Looking at any competition and behaviour, I have a real issue with legislation that applies retrospectively. Yes, there was a policy position in March; no-one denies that. There were many policy positions made pre-election, and following elections in budget announcements that require legislative change. We find there is an expectation that they will be automatically ticked off by this place. I am sorry, as I mentioned before, we have a pesky upper House that sometimes does not agree with your policy, regardless of what colour government it is. While you have an independent - or predominantly independent - upper House, that is always going to be the case.
None of this information is on the record. We cannot test it. Anyone in 'public land' out there who may be sad and tragic enough to watch this, what they can see or read of it on Hansard, would not know why some of us may change our minds because there is no evidence there to support that. When we fully understand what the circumstances are in how gaming licences are granted, what the process is for finally getting a machine if you want to use one - I wish we did not have any in this state. I do not see that any machine would really pass a community interest test. People will claim they will, based on the fact that if you do not have something in there to raise a bit more revenue for the business, it will close in a small rural community - that may be the only time. But surely we could look at other ways to improve the businesses' revenues. Anyway, that is a separate point.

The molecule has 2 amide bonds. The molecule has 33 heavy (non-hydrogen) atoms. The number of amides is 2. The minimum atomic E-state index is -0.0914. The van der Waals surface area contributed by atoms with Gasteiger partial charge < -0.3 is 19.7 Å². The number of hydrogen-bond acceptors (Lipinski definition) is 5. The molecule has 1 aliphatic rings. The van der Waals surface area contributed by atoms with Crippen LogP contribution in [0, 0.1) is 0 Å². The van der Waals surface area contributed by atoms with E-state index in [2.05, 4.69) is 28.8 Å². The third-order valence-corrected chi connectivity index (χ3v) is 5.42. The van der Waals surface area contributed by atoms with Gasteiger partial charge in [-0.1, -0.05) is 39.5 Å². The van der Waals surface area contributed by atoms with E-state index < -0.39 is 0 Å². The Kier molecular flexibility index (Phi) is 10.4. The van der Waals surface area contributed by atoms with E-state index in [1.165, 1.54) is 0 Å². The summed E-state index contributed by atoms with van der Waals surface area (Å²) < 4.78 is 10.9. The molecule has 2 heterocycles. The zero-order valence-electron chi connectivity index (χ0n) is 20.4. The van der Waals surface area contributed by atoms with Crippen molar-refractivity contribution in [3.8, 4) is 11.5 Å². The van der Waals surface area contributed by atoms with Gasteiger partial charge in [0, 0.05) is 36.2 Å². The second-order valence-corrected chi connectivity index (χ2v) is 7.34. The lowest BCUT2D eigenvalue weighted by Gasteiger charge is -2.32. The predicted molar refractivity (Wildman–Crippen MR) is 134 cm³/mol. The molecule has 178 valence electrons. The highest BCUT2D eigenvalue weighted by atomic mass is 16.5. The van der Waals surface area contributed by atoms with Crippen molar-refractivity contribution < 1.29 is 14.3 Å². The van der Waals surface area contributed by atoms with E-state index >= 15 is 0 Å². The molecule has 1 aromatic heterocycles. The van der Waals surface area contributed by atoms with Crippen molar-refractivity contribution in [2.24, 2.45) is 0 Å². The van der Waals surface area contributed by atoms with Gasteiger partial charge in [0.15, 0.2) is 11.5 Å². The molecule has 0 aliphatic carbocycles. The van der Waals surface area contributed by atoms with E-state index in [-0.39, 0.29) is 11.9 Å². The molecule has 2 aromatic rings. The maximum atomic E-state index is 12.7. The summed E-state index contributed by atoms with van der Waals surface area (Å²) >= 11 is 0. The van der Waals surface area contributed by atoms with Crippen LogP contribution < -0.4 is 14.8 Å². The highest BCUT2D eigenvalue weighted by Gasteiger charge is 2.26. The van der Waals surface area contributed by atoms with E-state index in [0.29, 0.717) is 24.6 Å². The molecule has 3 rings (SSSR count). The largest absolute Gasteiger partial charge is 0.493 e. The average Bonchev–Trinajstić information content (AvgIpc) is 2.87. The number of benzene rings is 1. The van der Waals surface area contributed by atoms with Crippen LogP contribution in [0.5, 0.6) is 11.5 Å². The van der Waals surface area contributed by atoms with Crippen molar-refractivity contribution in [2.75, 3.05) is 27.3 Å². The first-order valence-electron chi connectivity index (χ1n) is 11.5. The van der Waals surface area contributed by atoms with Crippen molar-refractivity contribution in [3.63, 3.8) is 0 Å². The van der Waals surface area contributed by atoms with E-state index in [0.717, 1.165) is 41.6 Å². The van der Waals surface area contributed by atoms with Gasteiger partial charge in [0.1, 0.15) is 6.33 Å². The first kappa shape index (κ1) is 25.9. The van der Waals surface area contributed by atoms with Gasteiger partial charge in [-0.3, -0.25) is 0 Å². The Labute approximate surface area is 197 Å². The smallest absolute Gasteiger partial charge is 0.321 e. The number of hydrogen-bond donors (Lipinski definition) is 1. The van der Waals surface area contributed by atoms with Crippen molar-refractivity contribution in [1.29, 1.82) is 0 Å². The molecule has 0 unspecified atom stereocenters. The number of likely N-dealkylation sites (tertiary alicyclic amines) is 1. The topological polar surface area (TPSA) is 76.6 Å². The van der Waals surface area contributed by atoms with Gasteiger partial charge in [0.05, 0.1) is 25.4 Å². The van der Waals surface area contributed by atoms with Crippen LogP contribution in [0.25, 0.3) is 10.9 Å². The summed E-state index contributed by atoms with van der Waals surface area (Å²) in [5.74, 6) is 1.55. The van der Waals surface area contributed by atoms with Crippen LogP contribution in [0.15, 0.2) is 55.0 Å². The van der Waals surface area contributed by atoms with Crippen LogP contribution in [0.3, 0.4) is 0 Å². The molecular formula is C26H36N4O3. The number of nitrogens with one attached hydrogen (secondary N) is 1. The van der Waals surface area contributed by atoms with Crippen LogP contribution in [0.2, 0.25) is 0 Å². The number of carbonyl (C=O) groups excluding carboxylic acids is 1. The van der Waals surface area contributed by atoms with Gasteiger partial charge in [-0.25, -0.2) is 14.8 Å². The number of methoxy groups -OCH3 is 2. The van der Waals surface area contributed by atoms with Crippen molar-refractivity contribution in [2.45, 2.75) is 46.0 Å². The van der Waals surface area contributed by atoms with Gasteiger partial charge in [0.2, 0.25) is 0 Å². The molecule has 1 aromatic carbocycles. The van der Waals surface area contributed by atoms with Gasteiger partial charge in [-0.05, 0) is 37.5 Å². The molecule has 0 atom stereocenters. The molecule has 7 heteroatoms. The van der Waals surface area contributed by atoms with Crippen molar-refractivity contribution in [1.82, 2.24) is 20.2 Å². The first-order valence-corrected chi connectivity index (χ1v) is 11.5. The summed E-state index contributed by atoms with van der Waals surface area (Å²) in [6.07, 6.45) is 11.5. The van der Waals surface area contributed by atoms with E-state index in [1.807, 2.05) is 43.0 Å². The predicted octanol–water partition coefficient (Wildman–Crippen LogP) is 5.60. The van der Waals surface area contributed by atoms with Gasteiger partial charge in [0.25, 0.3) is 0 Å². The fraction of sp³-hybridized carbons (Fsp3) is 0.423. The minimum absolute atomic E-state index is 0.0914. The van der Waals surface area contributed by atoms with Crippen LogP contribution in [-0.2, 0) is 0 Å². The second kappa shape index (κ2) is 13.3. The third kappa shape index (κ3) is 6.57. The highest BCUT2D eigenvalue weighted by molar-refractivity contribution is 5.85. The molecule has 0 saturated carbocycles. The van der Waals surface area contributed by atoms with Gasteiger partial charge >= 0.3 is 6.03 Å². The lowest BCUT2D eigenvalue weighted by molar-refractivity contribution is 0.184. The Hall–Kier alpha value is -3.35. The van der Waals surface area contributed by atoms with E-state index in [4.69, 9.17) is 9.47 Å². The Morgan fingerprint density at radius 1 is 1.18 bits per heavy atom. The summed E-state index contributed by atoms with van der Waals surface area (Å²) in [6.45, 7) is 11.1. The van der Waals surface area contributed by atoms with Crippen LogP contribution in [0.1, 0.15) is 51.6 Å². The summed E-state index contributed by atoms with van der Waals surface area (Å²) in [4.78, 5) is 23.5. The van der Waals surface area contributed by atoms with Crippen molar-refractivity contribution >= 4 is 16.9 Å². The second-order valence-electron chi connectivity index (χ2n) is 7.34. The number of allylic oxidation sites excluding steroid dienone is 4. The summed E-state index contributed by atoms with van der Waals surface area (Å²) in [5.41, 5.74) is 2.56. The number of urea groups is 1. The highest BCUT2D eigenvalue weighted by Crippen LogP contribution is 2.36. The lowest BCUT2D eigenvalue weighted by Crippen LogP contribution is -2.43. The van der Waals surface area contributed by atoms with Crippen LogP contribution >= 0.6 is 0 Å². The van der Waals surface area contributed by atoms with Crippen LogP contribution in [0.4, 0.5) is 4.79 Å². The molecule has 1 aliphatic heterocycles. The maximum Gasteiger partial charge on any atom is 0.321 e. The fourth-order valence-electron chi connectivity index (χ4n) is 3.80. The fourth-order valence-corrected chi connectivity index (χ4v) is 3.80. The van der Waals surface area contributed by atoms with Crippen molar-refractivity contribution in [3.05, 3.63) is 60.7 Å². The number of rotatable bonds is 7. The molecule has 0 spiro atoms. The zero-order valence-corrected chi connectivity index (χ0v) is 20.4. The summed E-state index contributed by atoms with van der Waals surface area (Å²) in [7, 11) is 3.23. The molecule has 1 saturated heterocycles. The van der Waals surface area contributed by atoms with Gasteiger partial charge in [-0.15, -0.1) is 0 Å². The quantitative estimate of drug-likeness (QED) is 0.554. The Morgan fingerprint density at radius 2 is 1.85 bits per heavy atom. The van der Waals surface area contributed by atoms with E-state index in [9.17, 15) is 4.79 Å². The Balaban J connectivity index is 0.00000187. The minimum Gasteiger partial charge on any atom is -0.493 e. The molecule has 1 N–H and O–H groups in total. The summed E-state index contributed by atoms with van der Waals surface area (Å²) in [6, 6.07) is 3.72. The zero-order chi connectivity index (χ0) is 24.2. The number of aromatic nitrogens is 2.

My problem here is that we have been boxed into a corner in many respects, dealing with legislation that has a negative retrospective impact on at least one, if not two, proponents.